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Dominant strategy/pricing

The Province of British Columbia decides to legalize marijuana.1 It does
so, however, under rather stringent conditions. First, it mandates that the
price be C$10 per ounce (the marginal cost per ounce-including provincial
taxes-to producers is C$3). Second, it restricts the business to two
firms BC Stone Age and Reefer Madness. Suppose that, annually, there
are ten million customers total at C$10/oz. Since we are talking about
Canadians, we know that they will be law-abiding and not buy from unlicensed
distributors (so there is no point in anyone else attempting to
enter this business). With typical over-reaction, the United States closes
the border between Washington and British Columbia, so there are no
American customers.
(a) Suppose that British Columbia limits the two companies' advertising.
In particular, for one week each year each company can run a radio
and tv ad campaign. The campaign costs C$3,000,000. If neither
firm runs a campaign or if both run a campaign, they each get half
the customers that year. If only one of the two runs a campaign,
it gets 75% of the customers that year (and the other firm gets the
remaining 25%. The two firms decide simultaneously whether or not
to mount a campaign. In this strategic interaction, do the firms have
a dominant strategy? If so, what is it?
(b) A person on the bc Marijuana Advertising Board offers to tip off
Reefer Madness if bc Stone Age will be running a campaign before
Reefer Madness must decide about mounting its own campaign. Is
this valuable information? How does your answer relate to part (a)?
(c) To make up for the tax revenue lost due to the elimination of American
tourism, British Columbia raises the tax on marijuana. Now
each firm's marginal cost is C$9. How does that change your answer
to (a) (if it does)?
(d) In 2008, Hillary Rodham Clinton becomes President and the Democrats
regain control of both houses of Congress. As a consequence,
the ban on Americans travelling to British Columbia is lifted (but
at the same time, the State of Washington is permitted to legalize
marijuana, so there is no change in demand for marijuana in British
Columbia). This, in turn, leads bc to reduce the tax, so marginal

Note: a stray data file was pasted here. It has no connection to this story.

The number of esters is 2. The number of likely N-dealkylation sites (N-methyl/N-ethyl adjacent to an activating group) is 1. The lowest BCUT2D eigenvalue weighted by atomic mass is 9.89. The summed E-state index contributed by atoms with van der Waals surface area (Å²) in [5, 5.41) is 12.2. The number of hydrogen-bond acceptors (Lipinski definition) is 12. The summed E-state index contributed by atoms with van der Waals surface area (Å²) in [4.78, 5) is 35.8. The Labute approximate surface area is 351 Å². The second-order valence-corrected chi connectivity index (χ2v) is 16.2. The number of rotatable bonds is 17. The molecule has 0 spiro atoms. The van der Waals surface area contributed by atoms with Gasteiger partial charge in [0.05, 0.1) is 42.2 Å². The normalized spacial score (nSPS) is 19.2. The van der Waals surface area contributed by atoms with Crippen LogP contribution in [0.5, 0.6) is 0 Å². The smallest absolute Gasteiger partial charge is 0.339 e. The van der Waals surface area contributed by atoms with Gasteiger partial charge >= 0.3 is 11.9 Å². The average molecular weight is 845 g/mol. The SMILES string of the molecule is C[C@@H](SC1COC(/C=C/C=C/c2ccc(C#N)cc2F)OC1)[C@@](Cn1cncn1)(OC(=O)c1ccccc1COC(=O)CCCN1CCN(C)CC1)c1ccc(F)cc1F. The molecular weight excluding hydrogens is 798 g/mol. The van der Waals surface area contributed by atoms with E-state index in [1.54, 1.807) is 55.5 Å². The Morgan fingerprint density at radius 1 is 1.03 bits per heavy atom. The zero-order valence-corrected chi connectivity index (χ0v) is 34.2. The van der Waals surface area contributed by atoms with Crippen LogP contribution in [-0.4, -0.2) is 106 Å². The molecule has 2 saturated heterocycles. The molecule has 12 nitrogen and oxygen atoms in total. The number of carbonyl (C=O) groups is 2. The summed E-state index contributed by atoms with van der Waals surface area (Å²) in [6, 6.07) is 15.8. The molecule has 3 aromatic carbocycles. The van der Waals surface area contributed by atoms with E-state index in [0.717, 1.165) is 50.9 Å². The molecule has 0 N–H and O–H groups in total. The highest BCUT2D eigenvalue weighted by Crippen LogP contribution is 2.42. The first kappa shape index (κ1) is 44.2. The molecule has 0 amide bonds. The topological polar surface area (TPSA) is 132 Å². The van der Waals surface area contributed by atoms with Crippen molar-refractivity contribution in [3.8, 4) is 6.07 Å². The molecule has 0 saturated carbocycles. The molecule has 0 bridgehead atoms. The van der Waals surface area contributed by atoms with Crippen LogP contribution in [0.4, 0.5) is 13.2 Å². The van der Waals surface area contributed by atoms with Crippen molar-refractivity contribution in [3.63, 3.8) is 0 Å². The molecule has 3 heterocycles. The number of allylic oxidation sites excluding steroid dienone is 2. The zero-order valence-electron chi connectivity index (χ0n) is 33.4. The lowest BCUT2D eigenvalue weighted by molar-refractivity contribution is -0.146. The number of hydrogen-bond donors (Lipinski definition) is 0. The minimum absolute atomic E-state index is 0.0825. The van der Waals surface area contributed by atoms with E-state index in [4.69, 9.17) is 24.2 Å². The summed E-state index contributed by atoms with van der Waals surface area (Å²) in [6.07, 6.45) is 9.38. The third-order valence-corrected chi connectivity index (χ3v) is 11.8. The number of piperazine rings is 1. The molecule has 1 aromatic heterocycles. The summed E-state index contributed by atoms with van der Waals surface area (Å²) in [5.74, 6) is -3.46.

cost returns to C$3. The province does, however, propose a ban on
marijuana advertising. Would Reefer Madness and bc Stone Age
favor or oppose such a ban? Why or why not?
(e) Dangers of Free Entry. Advertising is banned. British Columbia
does, however, relax the restriction on the number of firms that can
enter. Now any firm can enter provided it pays a C$1 million fee
per year. Assume that the firms in the marijuana business in British
Columbia divide the demand evenly among themselves. How many
firms sell marijuana annually in British Columbia? What is their
annual profit?

Solution Preview

The Province of British Columbia decides to legalize marijuana.1 It does
so, however, under rather stringent conditions. First, it mandates that the
price be C$10 per ounce (the marginal cost per ounce-including provincial
taxes-to producers is C$3). Second, it restricts the business to two
firms BC Stone Age and Reefer Madness. Suppose that, annually, there
are ten million customers total at C$10/oz. Since we are talking about
Canadians, we know that they will be law-abiding and not buy from unlicensed
distributors (so there is no point in anyone else attempting to
enter this business). With typical over-reaction, the United States closes
the border between Washington and British Columbia, so there are no
American customers.
(a) Suppose that British Columbia limits the two companies' advertising.
In particular, for one week each year each company can run a radio
and tv ad campaign. The campaign costs C$3,000,000. If neither
firm runs a campaign or if both run a campaign, they each get half
the customers that year. If only one of the two runs a campaign,
it gets 75% of the customers that year (and the other firm gets the
remaining 25%. The two firms decide simultaneously whether or not
to mount a campaign. In this strategic interaction, do the firms have
a dominant strategy? If so, what is it? ...

Solution Summary

Dominant strategy/pricing is assessed.

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